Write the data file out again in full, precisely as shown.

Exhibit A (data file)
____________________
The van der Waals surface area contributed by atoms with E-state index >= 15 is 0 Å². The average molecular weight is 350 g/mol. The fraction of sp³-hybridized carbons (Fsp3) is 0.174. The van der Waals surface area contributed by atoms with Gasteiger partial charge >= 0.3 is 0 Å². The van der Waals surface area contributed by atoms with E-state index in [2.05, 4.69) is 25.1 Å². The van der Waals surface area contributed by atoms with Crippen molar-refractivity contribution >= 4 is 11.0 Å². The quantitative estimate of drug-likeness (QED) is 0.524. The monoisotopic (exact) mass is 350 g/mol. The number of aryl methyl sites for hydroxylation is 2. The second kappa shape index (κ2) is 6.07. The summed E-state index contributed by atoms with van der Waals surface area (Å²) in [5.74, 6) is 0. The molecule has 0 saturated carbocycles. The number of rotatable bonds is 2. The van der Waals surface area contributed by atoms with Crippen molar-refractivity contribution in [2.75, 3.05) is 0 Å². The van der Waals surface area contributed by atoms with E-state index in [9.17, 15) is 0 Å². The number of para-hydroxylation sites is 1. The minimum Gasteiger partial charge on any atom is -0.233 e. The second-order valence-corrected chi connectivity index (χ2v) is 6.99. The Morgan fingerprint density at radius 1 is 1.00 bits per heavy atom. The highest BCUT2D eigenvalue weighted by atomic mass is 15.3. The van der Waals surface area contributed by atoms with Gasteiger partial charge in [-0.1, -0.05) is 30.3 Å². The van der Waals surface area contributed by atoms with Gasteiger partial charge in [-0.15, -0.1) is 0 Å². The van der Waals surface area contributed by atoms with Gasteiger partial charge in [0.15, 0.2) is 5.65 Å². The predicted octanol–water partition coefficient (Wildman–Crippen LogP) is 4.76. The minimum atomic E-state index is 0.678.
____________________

The van der Waals surface area contributed by atoms with E-state index >= 15 is 0 Å². The average molecular weight is 350 g/mol. The fraction of sp³-hybridized carbons (Fsp3) is 0.174. The van der Waals surface area contributed by atoms with Gasteiger partial charge >= 0.3 is 0 Å². The van der Waals surface area contributed by atoms with E-state index in [2.05, 4.69) is 25.1 Å². The van der Waals surface area contributed by atoms with Crippen molar-refractivity contribution >= 4 is 11.0 Å². The quantitative estimate of drug-likeness (QED) is 0.524. The monoisotopic (exact) mass is 350 g/mol. The number of aryl methyl sites for hydroxylation is 2. The second kappa shape index (κ2) is 6.07. The summed E-state index contributed by atoms with van der Waals surface area (Å²) in [5.74, 6) is 0. The molecule has 0 saturated carbocycles. The number of rotatable bonds is 2. The van der Waals surface area contributed by atoms with Crippen molar-refractivity contribution in [2.75, 3.05) is 0 Å². The van der Waals surface area contributed by atoms with E-state index in [9.17, 15) is 0 Å². The number of para-hydroxylation sites is 1. The minimum Gasteiger partial charge on any atom is -0.233 e. The second-order valence-corrected chi connectivity index (χ2v) is 6.99. The Morgan fingerprint density at radius 1 is 1.00 bits per heavy atom. The highest BCUT2D eigenvalue weighted by atomic mass is 15.3. The van der Waals surface area contributed by atoms with Gasteiger partial charge in [-0.1, -0.05) is 30.3 Å². The van der Waals surface area contributed by atoms with Gasteiger partial charge in [-0.15, -0.1) is 0 Å². The van der Waals surface area contributed by atoms with Gasteiger partial charge in [0.15, 0.2) is 5.65 Å². The predicted octanol–water partition coefficient (Wildman–Crippen LogP) is 4.76. The minimum atomic E-state index is 0.678.